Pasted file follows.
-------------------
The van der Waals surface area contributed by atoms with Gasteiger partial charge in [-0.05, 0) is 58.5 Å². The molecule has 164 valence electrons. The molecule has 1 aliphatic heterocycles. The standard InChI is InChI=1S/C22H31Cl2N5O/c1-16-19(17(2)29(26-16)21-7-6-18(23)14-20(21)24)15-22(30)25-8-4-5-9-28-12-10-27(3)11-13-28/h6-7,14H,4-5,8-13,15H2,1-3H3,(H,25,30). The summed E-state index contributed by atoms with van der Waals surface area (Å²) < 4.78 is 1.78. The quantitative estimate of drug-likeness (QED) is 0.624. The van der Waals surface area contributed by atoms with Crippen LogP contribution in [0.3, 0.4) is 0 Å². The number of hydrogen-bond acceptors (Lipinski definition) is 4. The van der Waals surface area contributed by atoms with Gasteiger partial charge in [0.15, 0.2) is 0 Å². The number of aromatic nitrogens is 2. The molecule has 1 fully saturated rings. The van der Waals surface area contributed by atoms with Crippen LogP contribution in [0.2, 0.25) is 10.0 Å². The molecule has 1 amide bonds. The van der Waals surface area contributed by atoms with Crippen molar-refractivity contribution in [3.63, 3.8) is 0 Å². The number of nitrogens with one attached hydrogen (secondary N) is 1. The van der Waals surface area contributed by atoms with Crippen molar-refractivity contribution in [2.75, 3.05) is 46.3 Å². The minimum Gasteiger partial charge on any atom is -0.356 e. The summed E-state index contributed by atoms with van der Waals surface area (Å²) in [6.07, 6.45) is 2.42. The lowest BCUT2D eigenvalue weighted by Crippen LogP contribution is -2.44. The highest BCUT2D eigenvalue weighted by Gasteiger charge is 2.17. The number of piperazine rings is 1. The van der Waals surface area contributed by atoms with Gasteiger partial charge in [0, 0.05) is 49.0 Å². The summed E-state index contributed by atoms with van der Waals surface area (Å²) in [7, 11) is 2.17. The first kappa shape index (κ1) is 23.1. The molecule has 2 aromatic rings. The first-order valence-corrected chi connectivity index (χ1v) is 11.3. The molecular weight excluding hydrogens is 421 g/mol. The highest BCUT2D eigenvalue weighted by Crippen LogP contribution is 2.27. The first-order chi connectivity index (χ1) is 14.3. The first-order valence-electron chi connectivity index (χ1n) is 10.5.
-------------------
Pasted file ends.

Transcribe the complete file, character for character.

The van der Waals surface area contributed by atoms with Gasteiger partial charge in [-0.05, 0) is 58.5 Å². The molecule has 164 valence electrons. The molecule has 1 aliphatic heterocycles. The standard InChI is InChI=1S/C22H31Cl2N5O/c1-16-19(17(2)29(26-16)21-7-6-18(23)14-20(21)24)15-22(30)25-8-4-5-9-28-12-10-27(3)11-13-28/h6-7,14H,4-5,8-13,15H2,1-3H3,(H,25,30). The summed E-state index contributed by atoms with van der Waals surface area (Å²) < 4.78 is 1.78. The quantitative estimate of drug-likeness (QED) is 0.624. The van der Waals surface area contributed by atoms with Crippen LogP contribution in [0.3, 0.4) is 0 Å². The number of hydrogen-bond acceptors (Lipinski definition) is 4. The van der Waals surface area contributed by atoms with Gasteiger partial charge in [0.15, 0.2) is 0 Å². The number of aromatic nitrogens is 2. The molecule has 1 fully saturated rings. The van der Waals surface area contributed by atoms with Crippen LogP contribution in [0.2, 0.25) is 10.0 Å². The molecule has 1 amide bonds. The van der Waals surface area contributed by atoms with Crippen molar-refractivity contribution in [3.63, 3.8) is 0 Å². The number of nitrogens with one attached hydrogen (secondary N) is 1. The van der Waals surface area contributed by atoms with Crippen molar-refractivity contribution in [2.75, 3.05) is 46.3 Å². The minimum Gasteiger partial charge on any atom is -0.356 e. The summed E-state index contributed by atoms with van der Waals surface area (Å²) in [6.07, 6.45) is 2.42. The lowest BCUT2D eigenvalue weighted by Crippen LogP contribution is -2.44. The highest BCUT2D eigenvalue weighted by Gasteiger charge is 2.17. The number of piperazine rings is 1. The van der Waals surface area contributed by atoms with Gasteiger partial charge in [0, 0.05) is 49.0 Å². The summed E-state index contributed by atoms with van der Waals surface area (Å²) in [7, 11) is 2.17. The first kappa shape index (κ1) is 23.1. The molecule has 2 aromatic rings. The first-order valence-corrected chi connectivity index (χ1v) is 11.3. The molecular weight excluding hydrogens is 421 g/mol. The highest BCUT2D eigenvalue weighted by Crippen LogP contribution is 2.27. The first-order chi connectivity index (χ1) is 14.3. The first-order valence-electron chi connectivity index (χ1n) is 10.5.